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Where Should the USA's Next Theme Park be Built


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I am all set to graduate from college in about 44 days. All that stands in my way is a 20-page paper on Public Transportation in Cleveland a project on "any topic" for my GIS Class. GIS (Geographic Informational Systems) is a map mapping software used in Urban Planning, Geography, the Government, Media, etc. I chose to gather statistics and data in order to provide my imaginary client with information on where would be the best place to construct a new theme park.

 

At the onset of my project I laid out the following guidelines:

1) The project site must be within 120 miles of at least 2 million residents

2) It must be within 10 miles of a US Interstate

3) It may not be within: 120 miles of a Major Park; 60 miles of a Moderate-Sized Park; or 30 miles of a Small Park

4) Preference will be given to whichever site possesses to largest market possible

 

With that I began to compile data to create maps. I am about 75% finished with the project and decided it might be fun to post my findings on TPR

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This is what the US looks like to the Census Bureau - without any water

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This is again the US with the MSA Borders drawn on

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Here we have added water files

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Here we have used the water files to "Clip" the US Map to look "normal"

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Here are the largest Metro Areas in the US

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I had to "un-project" the map in order to plot the locations of all of the parks. I used Google Earth to obtain their XY Coordinates

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Here are the parks in relation to the largest metro areas

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I used a 2003 Park Attendance List to gain these stats and "guestimated" the rest

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The Top 30 Largest Parks were buffered out 120 miles and any Metro areas fully within those buffers were eliminated

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Here are the mid-sized parks with 60-Mile Buffers. This time I only eliminated the city if the park was completely within it

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These are the smallest parks and again I only eliminated cities that the parks were physically in

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The "open" portions on Sacramento, Salt Lake City, and San Bernardino are either mountainous or barren, Phoenix/Tucson may be worth looking into

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I eliminated Miami & Jacksonville due to the huge pull of Orlando and Raleigh-Durham is just off the edge of two Major Park Buffers and a Medium one as well; Austin/Houston and Memphis/Nashville might work

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Only a tiny slice of Detroit, Indianapolis, Louisville, & Chicago are "uncovered" so they are out and Providence is on the edge of multiple Mid-Sized Parks- so nothing new here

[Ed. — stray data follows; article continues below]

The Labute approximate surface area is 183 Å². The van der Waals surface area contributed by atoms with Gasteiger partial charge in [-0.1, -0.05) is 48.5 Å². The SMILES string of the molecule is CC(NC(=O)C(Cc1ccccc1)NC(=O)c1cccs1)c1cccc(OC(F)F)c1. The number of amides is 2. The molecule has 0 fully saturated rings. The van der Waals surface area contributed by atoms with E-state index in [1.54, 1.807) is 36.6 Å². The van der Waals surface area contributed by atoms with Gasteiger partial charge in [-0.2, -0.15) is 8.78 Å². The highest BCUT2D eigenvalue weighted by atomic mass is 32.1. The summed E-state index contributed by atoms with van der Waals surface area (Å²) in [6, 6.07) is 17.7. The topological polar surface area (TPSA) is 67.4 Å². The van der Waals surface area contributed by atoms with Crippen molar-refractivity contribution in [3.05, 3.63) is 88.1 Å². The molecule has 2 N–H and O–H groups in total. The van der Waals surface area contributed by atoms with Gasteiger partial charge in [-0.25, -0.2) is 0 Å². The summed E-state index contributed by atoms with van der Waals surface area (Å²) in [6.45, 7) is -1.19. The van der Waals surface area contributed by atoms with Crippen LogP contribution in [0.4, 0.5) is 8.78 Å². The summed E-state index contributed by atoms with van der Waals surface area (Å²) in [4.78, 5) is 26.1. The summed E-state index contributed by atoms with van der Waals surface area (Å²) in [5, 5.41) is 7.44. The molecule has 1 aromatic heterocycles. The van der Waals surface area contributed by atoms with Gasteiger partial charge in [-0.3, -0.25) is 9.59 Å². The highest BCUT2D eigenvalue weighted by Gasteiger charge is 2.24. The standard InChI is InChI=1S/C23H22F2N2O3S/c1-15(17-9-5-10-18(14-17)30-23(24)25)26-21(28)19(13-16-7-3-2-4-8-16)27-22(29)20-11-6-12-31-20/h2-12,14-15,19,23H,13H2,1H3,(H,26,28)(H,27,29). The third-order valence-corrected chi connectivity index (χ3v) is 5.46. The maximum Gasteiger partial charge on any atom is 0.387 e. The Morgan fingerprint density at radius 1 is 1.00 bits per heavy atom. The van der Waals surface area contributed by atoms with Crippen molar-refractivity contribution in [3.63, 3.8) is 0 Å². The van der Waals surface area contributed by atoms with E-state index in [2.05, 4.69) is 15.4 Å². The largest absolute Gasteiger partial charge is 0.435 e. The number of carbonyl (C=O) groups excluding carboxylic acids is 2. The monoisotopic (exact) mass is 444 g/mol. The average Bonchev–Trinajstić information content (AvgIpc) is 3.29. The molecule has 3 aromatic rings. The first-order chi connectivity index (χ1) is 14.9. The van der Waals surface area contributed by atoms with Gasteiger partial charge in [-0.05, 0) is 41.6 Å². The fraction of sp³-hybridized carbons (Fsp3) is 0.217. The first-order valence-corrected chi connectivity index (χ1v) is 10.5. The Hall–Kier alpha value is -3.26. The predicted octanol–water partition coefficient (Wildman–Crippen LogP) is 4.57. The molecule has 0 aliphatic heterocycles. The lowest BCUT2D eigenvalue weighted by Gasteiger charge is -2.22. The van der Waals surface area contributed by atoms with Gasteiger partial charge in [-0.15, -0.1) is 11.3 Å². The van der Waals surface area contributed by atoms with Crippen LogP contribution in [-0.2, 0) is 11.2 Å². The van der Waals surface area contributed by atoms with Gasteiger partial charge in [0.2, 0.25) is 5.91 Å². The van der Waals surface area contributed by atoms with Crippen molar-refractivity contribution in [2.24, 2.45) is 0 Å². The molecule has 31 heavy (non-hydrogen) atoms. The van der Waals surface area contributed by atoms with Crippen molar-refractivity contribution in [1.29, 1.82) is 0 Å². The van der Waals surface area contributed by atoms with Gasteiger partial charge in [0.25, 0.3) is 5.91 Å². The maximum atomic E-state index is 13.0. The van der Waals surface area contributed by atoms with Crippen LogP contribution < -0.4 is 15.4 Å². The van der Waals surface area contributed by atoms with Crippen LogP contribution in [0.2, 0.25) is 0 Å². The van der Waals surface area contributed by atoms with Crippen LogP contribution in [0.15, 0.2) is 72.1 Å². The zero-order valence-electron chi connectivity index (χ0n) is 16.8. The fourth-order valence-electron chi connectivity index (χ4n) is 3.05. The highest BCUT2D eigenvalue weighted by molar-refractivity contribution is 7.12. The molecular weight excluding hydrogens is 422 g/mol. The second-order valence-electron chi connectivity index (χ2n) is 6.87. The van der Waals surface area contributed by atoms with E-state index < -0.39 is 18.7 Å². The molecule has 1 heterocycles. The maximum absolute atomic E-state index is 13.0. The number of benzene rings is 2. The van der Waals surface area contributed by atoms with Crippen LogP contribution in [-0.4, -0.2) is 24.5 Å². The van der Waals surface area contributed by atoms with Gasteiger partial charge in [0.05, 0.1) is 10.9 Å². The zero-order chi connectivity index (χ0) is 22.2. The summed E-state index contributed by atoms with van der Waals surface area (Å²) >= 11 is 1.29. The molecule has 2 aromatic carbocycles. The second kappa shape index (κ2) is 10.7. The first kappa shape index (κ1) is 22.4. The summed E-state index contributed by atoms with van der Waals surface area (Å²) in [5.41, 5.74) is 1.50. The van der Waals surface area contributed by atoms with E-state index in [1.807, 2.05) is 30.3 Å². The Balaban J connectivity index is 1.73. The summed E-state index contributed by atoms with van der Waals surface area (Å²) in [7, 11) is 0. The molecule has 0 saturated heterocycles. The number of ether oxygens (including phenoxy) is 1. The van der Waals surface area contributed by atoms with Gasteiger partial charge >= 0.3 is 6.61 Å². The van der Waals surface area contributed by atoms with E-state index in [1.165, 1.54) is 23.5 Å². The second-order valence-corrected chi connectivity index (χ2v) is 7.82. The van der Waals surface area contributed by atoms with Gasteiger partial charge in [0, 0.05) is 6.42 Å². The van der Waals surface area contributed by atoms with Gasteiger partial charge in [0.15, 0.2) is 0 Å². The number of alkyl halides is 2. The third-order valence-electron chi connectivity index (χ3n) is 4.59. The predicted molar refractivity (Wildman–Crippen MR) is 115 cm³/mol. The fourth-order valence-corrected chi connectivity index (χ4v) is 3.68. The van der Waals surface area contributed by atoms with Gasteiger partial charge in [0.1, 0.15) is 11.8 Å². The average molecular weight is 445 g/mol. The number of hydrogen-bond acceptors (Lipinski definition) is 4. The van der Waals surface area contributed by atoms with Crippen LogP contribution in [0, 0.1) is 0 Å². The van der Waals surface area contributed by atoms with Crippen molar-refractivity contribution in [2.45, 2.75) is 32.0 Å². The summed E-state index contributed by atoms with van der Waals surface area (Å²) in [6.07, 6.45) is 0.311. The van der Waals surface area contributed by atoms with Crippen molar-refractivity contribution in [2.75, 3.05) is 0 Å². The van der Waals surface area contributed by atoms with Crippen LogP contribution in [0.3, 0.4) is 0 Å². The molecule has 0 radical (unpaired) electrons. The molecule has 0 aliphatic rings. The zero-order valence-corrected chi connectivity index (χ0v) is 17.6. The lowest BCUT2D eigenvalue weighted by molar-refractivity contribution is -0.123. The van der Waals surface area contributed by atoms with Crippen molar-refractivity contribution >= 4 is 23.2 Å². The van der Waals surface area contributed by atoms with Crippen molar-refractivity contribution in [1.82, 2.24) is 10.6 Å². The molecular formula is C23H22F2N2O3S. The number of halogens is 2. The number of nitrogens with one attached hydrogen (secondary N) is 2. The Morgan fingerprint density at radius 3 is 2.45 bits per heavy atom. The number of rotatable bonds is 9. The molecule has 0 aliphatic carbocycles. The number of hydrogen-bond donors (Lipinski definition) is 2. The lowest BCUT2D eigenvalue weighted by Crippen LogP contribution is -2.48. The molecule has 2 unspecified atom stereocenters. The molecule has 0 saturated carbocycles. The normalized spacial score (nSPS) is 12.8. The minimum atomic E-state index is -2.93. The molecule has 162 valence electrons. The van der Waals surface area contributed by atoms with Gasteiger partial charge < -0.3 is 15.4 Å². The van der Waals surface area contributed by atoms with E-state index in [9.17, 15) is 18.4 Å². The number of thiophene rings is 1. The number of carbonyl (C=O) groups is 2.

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So here are my three target areas to study further

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Here I have downloaded the Census Tracts and found the populations within each of the Study Areas- We can already see that the Study Area in Phoenix/Tucson has less then 2 million people

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Lets look at Memphis- its Study Area is wider than 240 Miles so we need to find a point that will maximize the population within a 120 mile Buffer (240 mi diameter)

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The original point we choose did not pass the Interstate Buffer; however the new point is still within 120 miles of 2 million. Lets look at Austin/Houston...coming soon!

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I just want to say what a nice flashback this is!!! I was a geography minor in college and did a project very similar to this one in my maps and graphs class only with releasing an airborne agent capable of doing the most damage (it was just post 9/11 and a group project!)

 

Have fun! I loved that software and everything you could do with it. Seriously almost changed my major to GIS because of that class!

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I'm doing a strategic plan/analysis with Cedar Fair as my company for my Strategic Management class (still a year away from graduating but only 3-4 classes left). I'm thinking about using the Phoenix area as the place in which CF could add another park.

 

If anyone has any suggestions...

http://www.themeparkreview.com/forum/viewtopic.php?f=2&t=57303

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First off, congratulations on your pending graduation!

 

I, too have had experience working with GIS software, so this is something that greatly interests me. Especially, when applied to one of my favorite hobbies! All of your criteria seems to be well thought out and I can't argue with any of your results so far.

 

The only thing that really stood out here was that you didn't consider Six Flags Fiesta Texas a major park. What was your criteria in choosing that?

 

Looking forward to seeing the final product!